What does this mean for mineral owners?
1. If your mineral holdings are outside of the Permian and core areas of the Eagle Ford, Bakken, Marcellus, and Haynesville, be patient.
Should the pandemic carry on in full force longer than expected – through 2021 – those mineral owners outside of the Permian Basin and core areas of the Eagle Ford, Bakken, Marcellus, and Haynesville shales will almost certainly see significantly decreased if not the complete absence of activity.
2. If your operator is not a major, it is possible they go bankrupt
Operator bankruptcy poses a host of issues for mineral owners. Chief amongst these are the premature and inappropriate abandonment of marginal oil and gas wells. Though regulatory regimes differ from state to state, generally speaking, the operator of record has the legal responsibility to plug and abandon non-producing oil wells, as well as environmentally remediate all surface locations.
Unfortunately, when an operator goes bankrupt, the likelihood that proper P&A and remediation occurs decreases exponentially. Mineral owners that also own all or a portion of the surface will need to keep a close watch on any and all well sites, particularly marginal wells, should their operator declare bankruptcy.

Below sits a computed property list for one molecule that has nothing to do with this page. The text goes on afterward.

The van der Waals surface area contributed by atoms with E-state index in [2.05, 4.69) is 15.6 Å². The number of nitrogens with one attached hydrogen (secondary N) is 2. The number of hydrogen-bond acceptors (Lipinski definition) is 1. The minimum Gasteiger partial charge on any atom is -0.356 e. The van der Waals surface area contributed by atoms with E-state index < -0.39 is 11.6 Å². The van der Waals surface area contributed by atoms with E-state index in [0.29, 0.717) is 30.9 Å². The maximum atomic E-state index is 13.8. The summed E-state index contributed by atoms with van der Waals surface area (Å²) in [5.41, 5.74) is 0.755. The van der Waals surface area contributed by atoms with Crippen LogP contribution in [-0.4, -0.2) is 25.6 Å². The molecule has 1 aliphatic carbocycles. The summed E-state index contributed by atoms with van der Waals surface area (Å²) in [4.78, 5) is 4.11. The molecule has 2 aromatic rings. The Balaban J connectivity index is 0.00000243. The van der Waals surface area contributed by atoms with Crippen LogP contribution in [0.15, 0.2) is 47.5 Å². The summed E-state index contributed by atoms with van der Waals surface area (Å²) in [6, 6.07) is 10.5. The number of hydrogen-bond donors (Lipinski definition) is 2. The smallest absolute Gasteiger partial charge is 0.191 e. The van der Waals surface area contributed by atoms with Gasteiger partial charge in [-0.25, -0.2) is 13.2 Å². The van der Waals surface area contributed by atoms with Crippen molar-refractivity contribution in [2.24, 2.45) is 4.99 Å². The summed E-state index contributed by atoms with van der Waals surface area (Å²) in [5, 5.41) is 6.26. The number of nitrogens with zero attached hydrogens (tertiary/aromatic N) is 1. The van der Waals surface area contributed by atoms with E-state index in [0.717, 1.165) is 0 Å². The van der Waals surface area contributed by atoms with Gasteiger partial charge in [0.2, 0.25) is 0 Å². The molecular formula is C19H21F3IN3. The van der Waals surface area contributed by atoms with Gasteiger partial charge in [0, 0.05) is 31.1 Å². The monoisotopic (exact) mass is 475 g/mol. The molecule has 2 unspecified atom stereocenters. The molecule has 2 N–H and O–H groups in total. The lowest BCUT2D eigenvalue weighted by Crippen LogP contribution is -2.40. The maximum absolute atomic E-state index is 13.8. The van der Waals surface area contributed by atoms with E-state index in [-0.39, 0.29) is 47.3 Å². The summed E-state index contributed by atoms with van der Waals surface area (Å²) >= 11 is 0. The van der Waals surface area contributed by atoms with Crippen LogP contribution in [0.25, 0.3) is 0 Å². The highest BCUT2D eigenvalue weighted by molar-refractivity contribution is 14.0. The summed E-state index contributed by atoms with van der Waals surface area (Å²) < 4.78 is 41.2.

Fortunately, the bad experiences of mineral owners faced with operator bankruptcies in the 1980s means that getting paid is now less of a concern. The cumulative bad acts of operators in the 1980s led to the 1983 passage of the First Purchaser Statute, found in § 9.343 of the Texas Business and Commerce Code. The First Purchaser Statute essentially grants royalty owners a security interest in oil and gas produced from their lands, which secures a purchaser’s obligation to pay royalties. This in turn grants such royalty owners a preferential position amongst the various competing creditors.
However, should bankruptcy ensue, it is paramount that mineral owners ensure that their lien has been properly perfected in order to retain their preferred status. Whether the lien has been perfected against the operator in question differs based on where the operator has been incorporated.